Lesson 2: Contour Lines, Texture and Construction
4:05 PM, Thursday May 12th 2022
Submission for lesson 2.
I'll be the TA handling your Lesson 2 critique.
You're making progress towards understanding the concepts introduced in this lesson and hopefully this critique will help you in your future attempts.
Starting off in the arrows section your lines are looking smoothly and confidently drawn. You're doing a good job maintaining a consistent width as your arrows widen while moving closer to the viewer and with more mileage you'll become more consistent. This is a good exercise to experiment with line weight but when applying it we want to make sure we do subtly to key areas like overlaps to give clarity to our forms. Here are some things to look out for when applying line weight, and here are some reminders on how to apply it subtly. I'd like you to experiment more with foreshortening in your future attempts, by utilizing it in both the arrows themselves as well as the negative space between their curves we can create a stronger illusion of an object moving through 3D space as demonstrated here.
Moving into the organic forms with contours exercise some of your forms are getting a bit too complex. We want to create our forms with both ends being the same size and to avoid any pinching, bloating, or stretching along the form's length as discussed here. You're keeping your line work confident here which is great, if you feel uncomfortable working with contours still don't stress with more mileage it'll become more natural. Speaking of contours I'd like you to try and shift the degree of your contours more. The degree of a contour line basically represents the orientation of that cross-section in space, relative to the viewer, and as we slide along the sausage form, the cross section is either going to open up (allowing us to see more of it) or turn away from the viewer (allowing us to see less), as shown here.
In the texture section you're demonstrating good observational skills by being able to separate and clearly focus on the cast shadows formed along your reference. You're doing a good job of transitioning your gradients from dark to light as well rather than having sudden changes. Before moving on to the next section I'd like to quickly point you to this image which shows that when working with thin line like textures we benefit from outlining and filling the shadow's shape rather than just drawing a line. We get much more dynamic and interesting results this way. Remember that each texture is it's own challenge so be sure to experiment with different types when practicing this exercise in the future.
It's quite common for people to feel like they don't fully grasp the form intersections exercise, if you feel like you may fall into this category try not to stress too much. This exercise is just meant to get students to start thinking about how their forms relate to one another in 3D space, and how to define those relationships on the page. We'll be going over them more in the upcoming lessons.Your forms are looking quite solid here and they believably appear to belong in the same cohesive 3D space, good work.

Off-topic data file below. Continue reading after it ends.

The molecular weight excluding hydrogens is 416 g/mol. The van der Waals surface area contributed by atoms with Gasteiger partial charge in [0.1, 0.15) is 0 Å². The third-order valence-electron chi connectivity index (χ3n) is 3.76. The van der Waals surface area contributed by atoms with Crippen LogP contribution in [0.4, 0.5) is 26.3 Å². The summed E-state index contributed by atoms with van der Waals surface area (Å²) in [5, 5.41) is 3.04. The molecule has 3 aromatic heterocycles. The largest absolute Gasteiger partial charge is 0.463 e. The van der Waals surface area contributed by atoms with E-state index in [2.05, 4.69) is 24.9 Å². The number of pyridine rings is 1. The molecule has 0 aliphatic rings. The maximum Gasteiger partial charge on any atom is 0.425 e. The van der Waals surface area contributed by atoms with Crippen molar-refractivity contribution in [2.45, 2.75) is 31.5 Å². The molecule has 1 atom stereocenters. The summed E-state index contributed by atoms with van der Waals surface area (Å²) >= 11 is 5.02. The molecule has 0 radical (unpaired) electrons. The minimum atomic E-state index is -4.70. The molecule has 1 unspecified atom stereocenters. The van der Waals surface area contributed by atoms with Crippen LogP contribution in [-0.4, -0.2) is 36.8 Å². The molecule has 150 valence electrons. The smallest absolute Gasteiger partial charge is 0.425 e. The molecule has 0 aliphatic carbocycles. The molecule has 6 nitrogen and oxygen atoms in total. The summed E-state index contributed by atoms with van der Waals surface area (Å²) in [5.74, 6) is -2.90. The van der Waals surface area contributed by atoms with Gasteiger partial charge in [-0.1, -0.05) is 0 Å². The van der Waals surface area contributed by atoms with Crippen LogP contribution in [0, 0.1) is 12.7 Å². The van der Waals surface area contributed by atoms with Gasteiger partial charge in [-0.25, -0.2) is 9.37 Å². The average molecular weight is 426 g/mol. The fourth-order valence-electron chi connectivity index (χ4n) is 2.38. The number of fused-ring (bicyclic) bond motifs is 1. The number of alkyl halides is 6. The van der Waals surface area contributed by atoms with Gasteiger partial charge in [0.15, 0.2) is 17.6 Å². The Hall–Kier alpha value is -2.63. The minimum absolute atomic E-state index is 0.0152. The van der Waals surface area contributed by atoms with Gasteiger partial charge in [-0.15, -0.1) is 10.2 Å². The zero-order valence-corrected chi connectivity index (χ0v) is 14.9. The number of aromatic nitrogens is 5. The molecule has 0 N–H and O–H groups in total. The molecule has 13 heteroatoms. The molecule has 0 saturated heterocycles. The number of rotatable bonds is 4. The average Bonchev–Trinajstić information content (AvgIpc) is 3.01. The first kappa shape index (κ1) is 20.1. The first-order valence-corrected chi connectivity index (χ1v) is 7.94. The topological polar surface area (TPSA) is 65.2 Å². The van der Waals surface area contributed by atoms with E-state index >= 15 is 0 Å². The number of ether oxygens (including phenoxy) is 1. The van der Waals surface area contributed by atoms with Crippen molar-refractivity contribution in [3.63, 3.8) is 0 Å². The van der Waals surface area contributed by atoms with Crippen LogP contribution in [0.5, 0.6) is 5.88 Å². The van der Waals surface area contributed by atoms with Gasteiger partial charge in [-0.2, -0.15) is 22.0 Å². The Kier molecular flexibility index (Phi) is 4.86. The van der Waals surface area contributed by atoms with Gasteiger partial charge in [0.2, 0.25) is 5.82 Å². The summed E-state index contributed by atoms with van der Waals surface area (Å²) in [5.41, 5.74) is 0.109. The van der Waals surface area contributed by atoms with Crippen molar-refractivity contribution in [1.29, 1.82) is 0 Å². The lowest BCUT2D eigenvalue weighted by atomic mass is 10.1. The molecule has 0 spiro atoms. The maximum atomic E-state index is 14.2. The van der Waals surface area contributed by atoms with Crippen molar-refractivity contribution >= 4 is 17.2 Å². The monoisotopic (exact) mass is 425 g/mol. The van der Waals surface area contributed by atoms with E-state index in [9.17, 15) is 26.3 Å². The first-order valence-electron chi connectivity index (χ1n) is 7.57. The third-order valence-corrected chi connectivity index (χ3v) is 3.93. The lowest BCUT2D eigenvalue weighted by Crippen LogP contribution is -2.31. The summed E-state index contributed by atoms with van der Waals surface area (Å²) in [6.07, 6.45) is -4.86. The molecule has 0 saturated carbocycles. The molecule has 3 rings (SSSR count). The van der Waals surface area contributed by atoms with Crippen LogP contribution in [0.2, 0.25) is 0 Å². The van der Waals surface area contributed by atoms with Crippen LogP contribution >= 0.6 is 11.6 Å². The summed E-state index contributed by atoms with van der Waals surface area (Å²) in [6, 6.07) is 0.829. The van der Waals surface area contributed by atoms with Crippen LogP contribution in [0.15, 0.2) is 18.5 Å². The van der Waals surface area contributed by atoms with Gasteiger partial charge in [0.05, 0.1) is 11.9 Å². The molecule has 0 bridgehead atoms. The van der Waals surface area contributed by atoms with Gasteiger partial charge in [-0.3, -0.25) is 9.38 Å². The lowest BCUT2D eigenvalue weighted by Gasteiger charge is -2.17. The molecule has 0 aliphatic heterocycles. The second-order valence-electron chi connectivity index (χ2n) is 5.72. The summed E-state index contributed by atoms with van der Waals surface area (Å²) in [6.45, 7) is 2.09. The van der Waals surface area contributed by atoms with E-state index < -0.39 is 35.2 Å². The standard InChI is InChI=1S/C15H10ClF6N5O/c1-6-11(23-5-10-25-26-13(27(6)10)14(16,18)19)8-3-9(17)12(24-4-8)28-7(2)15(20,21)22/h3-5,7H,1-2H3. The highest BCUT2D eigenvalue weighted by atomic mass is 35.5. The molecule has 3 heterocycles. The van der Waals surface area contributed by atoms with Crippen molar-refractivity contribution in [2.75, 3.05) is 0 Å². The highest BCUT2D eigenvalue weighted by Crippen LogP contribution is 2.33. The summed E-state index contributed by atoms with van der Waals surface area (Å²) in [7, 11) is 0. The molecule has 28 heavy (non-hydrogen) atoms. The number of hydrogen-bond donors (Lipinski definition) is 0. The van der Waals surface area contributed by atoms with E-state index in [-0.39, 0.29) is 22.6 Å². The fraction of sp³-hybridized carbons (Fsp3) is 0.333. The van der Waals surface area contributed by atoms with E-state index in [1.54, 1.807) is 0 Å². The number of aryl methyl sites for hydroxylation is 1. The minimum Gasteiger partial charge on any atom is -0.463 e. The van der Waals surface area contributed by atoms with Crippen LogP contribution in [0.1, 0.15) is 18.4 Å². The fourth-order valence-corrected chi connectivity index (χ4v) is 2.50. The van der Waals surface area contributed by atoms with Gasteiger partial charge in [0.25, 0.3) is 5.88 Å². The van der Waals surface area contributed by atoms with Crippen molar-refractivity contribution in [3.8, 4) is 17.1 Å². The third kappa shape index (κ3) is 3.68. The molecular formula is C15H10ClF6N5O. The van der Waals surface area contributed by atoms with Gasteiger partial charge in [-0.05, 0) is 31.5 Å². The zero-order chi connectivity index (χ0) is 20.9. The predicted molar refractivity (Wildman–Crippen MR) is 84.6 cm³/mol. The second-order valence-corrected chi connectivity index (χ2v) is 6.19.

While wrapping up your submission with the organic intersections exercise you do a great job demonstrating that your sense of 3D space is developing as your forms begin to wrap around each other believably. You're keeping your forms simple and easy to work with which is a good strategy to help produce good results. When it comes to your shadows you're pushing them enough so that they cast rather than just hugging the form that creates them which is a great start. Your shadows appear to be following a consistent light source, be sure to experiment with different angles and intensities when trying this exercise again in the future. I recommend pushing your light source to the top left or right corner of the page to start with, it's easier than working with a light directly above your form pile.
Overall this was a solid submission, while you may have some things to work on I have no doubt you will improve with more mileage. I'll be marking your submission as complete and move you on to the next lesson.
Keep practicing previous exercises as warm ups and good luck in lesson 3!
Keep practicing previous exercise as warm ups.
Move on to lesson 3.
Hi, Thanks for the critique, Ill make sure to keep this all in mind. I just hast have some quick inquiries.
Before lesson 3. is it alright for me to do the challenges first?
I want to try doing Cylinder, wheel and chest challenge before lesson 3. Would that be alright?
If you were to start any of the challenges it would be the texture challenge and I recommend you tackle it slowly while doing other lesson work, maybe a texture a week.
The cylinder challenge is for after you've completed lesson 5 and before lesson 6. The wheel challenge is between lesson 6 and 7. As for the chest challenge it's for after you've completed lesson 7 as it's a design challenge.
I of course can't stop you from trying them but we highly recommend not doing them just yet. Lesson 1, the box challenge and lesson 2 are introductions to tools you'll be using and lesson 3 is when you begin to use them with more intent. Tackling additional challenges right now just risks burn out.
Another thing to keep in mind is that if you do try them they wouldn't qualify for submission seeing as how you're meant to submit work to the best of your current abilities and by the time you get to those challenges you should be much better at them after tackling the upcoming lessons.
Hope that clears things up, if not feel free to for more clarification.
Ah okay, I misunderstood, I thought those challenges were after I finished lesson 2.
Alright, will follow your recommendation regarding the challenges. Just a clarification if I do got to finish the texture challenge first before lesson 3. Would my submission for texture challenge be qualified for official submission ?